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Understanding risk in Australian retirement portfolios

Robert Mead  |  06 Jun 2017Text size  Decrease  Increase  |  

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Australian income portfolios may now carry much higher risk than many would expect, says Robert Mead, co-head of Asia Pacific portfolio management at PIMCO.


While housing has definitely helped support the Australian economy over the past four to five years, any further increases in house prices that are in excess of wage growth will represent potential systemic risks for the Australian economy.

Bank hybrid securities, domestic equities, residential mortgage-backed securities, and residential investment properties all essentially contain big bets on housing, and it follows that Australian income portfolios may now carry much higher risk than many would expect.

In this current environment of a fully-priced Australian residential property market, increasing exposure to deeply subordinated Australian hybrid bank capital instruments or stocks as a source of income further concentrates this portfolio risk.

The high investment risk is of particular concern for investors approaching or in retirement. To understand and quantify it, we modelled the total wealth of a typical (hypothetical) Australian retiree using proprietary asset allocation tools developed by PIMCO's Client Analytics team.

We found that over 95 per cent of the volatility in an average retiree's total portfolio is currently driven by the equity risk factor--which is basically sensitivity to changes in the equity markets. This high exposure to equity risk is mainly the result of three factors.

• Australian shares tend to pay fully franked dividends making them, on the surface, attractive income providers and therefore a large component of retail portfolios.

• Equity risk contributes disproportionately more to total portfolio volatility when compared to other risk factors.

• Australian property is highly exposed to the equity risk factor.

The objectives of a typical retirement portfolio should be to produce an attractive total return, preserve capital, and provide income. The major concern for retirees is the risk of capital loss stemming from market downturns, as retirees have a shorter time horizon to recover losses.

Unfortunately, a further consequence of having high exposure to equity risk is an increase in tail risk--the likelihood of extreme events--and drawdowns (large losses).

Modelling a retiree's total wealth

To uncover the inherent risk factors in Australian retirement accounts, we modelled four investment portfolios:

• SMSF model excluding primary property,

• SMSF model including primary property,

• Retail superannuation fund model excluding primary property,

• Retail superannuation fund model including primary property.

To model the asset allocations, we used data from the Australian Tax Office (ATO) for SMSFs and an income model portfolio of a representative retail superannuation fund. Details of the assumed asset allocation are shown in Figure 1.

From an asset allocation perspective, we argue primary housing should be considered part of a retiree's total wealth, even if it has yet to generate income.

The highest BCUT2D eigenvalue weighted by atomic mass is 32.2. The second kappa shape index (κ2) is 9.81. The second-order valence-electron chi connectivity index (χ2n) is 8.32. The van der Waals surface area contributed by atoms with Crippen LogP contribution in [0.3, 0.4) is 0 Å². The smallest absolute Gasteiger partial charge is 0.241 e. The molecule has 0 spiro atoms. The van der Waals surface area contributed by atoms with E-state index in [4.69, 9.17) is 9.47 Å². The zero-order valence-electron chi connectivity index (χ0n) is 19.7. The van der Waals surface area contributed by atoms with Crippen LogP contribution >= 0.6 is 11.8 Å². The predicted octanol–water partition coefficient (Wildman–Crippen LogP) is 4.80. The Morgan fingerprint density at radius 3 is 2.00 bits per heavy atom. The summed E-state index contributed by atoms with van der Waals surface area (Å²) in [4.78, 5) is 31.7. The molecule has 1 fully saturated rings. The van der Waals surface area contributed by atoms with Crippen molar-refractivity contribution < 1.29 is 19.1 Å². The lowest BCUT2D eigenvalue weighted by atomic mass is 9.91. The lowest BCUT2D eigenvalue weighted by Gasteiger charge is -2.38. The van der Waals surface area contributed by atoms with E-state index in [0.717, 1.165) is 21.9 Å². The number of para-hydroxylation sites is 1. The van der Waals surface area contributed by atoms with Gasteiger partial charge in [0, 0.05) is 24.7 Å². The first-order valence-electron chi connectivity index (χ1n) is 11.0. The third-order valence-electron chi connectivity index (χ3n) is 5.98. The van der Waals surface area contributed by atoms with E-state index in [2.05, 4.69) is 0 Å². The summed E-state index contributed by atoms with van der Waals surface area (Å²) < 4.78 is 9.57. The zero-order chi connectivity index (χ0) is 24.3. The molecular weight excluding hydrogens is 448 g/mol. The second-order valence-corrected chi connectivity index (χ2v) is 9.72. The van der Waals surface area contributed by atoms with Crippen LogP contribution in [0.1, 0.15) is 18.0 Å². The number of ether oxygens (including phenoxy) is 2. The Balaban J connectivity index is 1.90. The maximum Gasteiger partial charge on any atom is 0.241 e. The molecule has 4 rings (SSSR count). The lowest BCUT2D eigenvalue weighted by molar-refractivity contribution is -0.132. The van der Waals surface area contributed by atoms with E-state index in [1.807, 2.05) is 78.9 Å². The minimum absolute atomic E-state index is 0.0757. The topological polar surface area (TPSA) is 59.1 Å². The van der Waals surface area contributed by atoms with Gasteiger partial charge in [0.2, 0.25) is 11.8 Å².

In Australia, the family home is not usually seen as an asset with investment risk and is typically excluded when modelling the risks in a retirement portfolio. However, while saving for retirement, many homeowners choose to pay off their mortgages instead of, say, investing in other assets, or making further contributions to their superannuation fund.

This means that a large part of the average retiree's total wealth lies in the family home. This home is an asset and is exposed to market risk: When the house is sold at a later point, the current market price will be realised.


Figure 1: Australian retirees' asset allocation


(click image to enlarge)

Note that all asset class exposures have been represented by an appropriate index.
PIMCO calculation based on ATO data and industry experience.


How PIMCO identifies risks in income portfolios

Before we examine the risks in the four model portfolios, we need to explain PIMCO's risk factor approach to portfolio construction.

Superannuation funds typically attempt to reduce or minimise volatility in their portfolios by diversifying--investing in a range of assets which are negatively or lowly correlated to one another. For example, the average SMSF in Australia holds around 39 per cent of funds under management in equities.

To mitigate volatility, other asset classes such as property, bonds, or infrastructure investments are also included in the portfolio based on the expectation that when equities are down these other asset classes will be up (or at least will outperform equities).

Unfortunately, correlations between asset classes are not constant and tend to increase when markets are the most volatile.

But there is an alternative to diversifying across asset classes to reduce risk. The approach is based on the concept of "risk factors".

A risk factor represents exposure to a particular risk and helps explain the variation in the returns of a security. For example, the "duration" risk factor measures a security's price sensitivity to a change in the bond yield curve, or more broadly, in interest rates, while the "equity" risk factor measures the sensitivity of a security's price to changes in equity markets (holding all other factors constant).

The return exhibited by any asset class can be explained by its aggregate risk factor exposures and the correlation among the factors. Figure 2 shows the contribution to volatility by risk factor for several asset classes.